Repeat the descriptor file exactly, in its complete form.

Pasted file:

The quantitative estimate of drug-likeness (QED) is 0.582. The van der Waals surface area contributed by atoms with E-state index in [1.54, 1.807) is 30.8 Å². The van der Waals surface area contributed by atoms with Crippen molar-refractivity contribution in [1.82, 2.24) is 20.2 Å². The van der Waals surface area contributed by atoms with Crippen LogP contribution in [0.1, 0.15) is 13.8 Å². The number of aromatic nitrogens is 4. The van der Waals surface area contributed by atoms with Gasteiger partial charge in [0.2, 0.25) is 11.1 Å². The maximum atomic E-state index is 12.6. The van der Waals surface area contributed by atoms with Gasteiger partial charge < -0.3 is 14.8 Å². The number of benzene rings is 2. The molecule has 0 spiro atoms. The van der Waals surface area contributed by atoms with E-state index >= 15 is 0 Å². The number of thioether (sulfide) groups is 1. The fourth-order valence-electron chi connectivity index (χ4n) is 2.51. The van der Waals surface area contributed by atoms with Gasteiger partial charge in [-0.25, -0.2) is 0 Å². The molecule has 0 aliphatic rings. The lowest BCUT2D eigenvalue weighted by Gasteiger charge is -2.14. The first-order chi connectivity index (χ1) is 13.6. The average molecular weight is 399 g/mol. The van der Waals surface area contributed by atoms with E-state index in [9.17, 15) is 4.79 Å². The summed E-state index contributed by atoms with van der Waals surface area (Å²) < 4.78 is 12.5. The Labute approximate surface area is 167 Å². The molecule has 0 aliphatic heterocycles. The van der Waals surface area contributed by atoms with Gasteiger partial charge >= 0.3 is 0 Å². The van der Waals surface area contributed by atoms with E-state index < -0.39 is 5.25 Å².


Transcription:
The quantitative estimate of drug-likeness (QED) is 0.582. The van der Waals surface area contributed by atoms with E-state index in [1.54, 1.807) is 30.8 Å². The van der Waals surface area contributed by atoms with Crippen molar-refractivity contribution in [1.82, 2.24) is 20.2 Å². The van der Waals surface area contributed by atoms with Crippen LogP contribution in [0.1, 0.15) is 13.8 Å². The number of aromatic nitrogens is 4. The van der Waals surface area contributed by atoms with Gasteiger partial charge in [0.2, 0.25) is 11.1 Å². The maximum atomic E-state index is 12.6. The van der Waals surface area contributed by atoms with Gasteiger partial charge < -0.3 is 14.8 Å². The number of benzene rings is 2. The molecule has 0 spiro atoms. The van der Waals surface area contributed by atoms with E-state index >= 15 is 0 Å². The number of thioether (sulfide) groups is 1. The fourth-order valence-electron chi connectivity index (χ4n) is 2.51. The van der Waals surface area contributed by atoms with Gasteiger partial charge in [-0.25, -0.2) is 0 Å². The molecule has 0 aliphatic rings. The lowest BCUT2D eigenvalue weighted by Gasteiger charge is -2.14. The first-order chi connectivity index (χ1) is 13.6. The average molecular weight is 399 g/mol. The van der Waals surface area contributed by atoms with E-state index in [9.17, 15) is 4.79 Å². The summed E-state index contributed by atoms with van der Waals surface area (Å²) < 4.78 is 12.5. The Labute approximate surface area is 167 Å². The molecule has 0 aliphatic heterocycles. The van der Waals surface area contributed by atoms with Gasteiger partial charge >= 0.3 is 0 Å². The van der Waals surface area contributed by atoms with E-state index < -0.39 is 5.25 Å².